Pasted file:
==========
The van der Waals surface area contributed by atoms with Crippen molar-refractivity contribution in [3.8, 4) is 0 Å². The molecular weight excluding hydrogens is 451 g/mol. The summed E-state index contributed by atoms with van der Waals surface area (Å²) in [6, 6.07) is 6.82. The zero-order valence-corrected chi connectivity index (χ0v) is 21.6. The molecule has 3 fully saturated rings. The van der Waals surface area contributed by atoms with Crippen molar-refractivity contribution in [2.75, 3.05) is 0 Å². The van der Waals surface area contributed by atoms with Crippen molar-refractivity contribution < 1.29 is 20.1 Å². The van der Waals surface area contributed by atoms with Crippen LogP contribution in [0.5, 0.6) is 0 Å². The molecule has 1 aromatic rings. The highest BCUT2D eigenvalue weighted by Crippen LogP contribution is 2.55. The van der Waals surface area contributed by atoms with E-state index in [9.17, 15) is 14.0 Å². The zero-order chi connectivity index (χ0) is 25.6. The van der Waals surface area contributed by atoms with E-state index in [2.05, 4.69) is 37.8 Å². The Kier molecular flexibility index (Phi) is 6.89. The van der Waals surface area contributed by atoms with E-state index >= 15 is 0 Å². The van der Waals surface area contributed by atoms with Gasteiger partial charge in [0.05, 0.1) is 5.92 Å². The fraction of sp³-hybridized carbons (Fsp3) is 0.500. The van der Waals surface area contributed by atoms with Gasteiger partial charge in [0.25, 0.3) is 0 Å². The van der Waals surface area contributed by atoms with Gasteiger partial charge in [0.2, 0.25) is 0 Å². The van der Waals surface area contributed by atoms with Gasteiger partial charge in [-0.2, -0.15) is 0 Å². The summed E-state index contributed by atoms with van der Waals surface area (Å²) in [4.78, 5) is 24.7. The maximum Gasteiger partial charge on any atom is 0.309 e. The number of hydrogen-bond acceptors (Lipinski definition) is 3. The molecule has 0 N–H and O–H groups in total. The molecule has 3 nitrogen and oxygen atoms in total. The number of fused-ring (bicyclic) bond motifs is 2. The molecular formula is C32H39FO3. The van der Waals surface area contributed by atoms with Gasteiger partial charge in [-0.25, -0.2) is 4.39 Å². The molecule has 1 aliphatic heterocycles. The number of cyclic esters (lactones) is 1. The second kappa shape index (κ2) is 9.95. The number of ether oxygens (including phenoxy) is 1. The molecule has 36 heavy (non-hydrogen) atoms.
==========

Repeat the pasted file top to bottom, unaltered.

The van der Waals surface area contributed by atoms with Crippen molar-refractivity contribution in [3.8, 4) is 0 Å². The molecular weight excluding hydrogens is 451 g/mol. The summed E-state index contributed by atoms with van der Waals surface area (Å²) in [6, 6.07) is 6.82. The zero-order valence-corrected chi connectivity index (χ0v) is 21.6. The molecule has 3 fully saturated rings. The van der Waals surface area contributed by atoms with Crippen molar-refractivity contribution in [2.75, 3.05) is 0 Å². The van der Waals surface area contributed by atoms with Crippen molar-refractivity contribution < 1.29 is 20.1 Å². The van der Waals surface area contributed by atoms with Crippen LogP contribution in [0.5, 0.6) is 0 Å². The molecule has 1 aromatic rings. The highest BCUT2D eigenvalue weighted by Crippen LogP contribution is 2.55. The van der Waals surface area contributed by atoms with E-state index in [9.17, 15) is 14.0 Å². The zero-order chi connectivity index (χ0) is 25.6. The van der Waals surface area contributed by atoms with E-state index in [2.05, 4.69) is 37.8 Å². The Kier molecular flexibility index (Phi) is 6.89. The van der Waals surface area contributed by atoms with E-state index >= 15 is 0 Å². The van der Waals surface area contributed by atoms with Gasteiger partial charge in [0.05, 0.1) is 5.92 Å². The fraction of sp³-hybridized carbons (Fsp3) is 0.500. The van der Waals surface area contributed by atoms with Gasteiger partial charge in [0.25, 0.3) is 0 Å². The van der Waals surface area contributed by atoms with Gasteiger partial charge in [0.2, 0.25) is 0 Å². The van der Waals surface area contributed by atoms with Gasteiger partial charge in [-0.2, -0.15) is 0 Å². The summed E-state index contributed by atoms with van der Waals surface area (Å²) in [4.78, 5) is 24.7. The maximum Gasteiger partial charge on any atom is 0.309 e. The number of hydrogen-bond acceptors (Lipinski definition) is 3. The molecule has 0 N–H and O–H groups in total. The molecule has 3 nitrogen and oxygen atoms in total. The number of fused-ring (bicyclic) bond motifs is 2. The molecular formula is C32H39FO3. The van der Waals surface area contributed by atoms with Gasteiger partial charge in [-0.25, -0.2) is 4.39 Å². The molecule has 1 aliphatic heterocycles. The number of cyclic esters (lactones) is 1. The second kappa shape index (κ2) is 9.95. The number of ether oxygens (including phenoxy) is 1. The molecule has 36 heavy (non-hydrogen) atoms.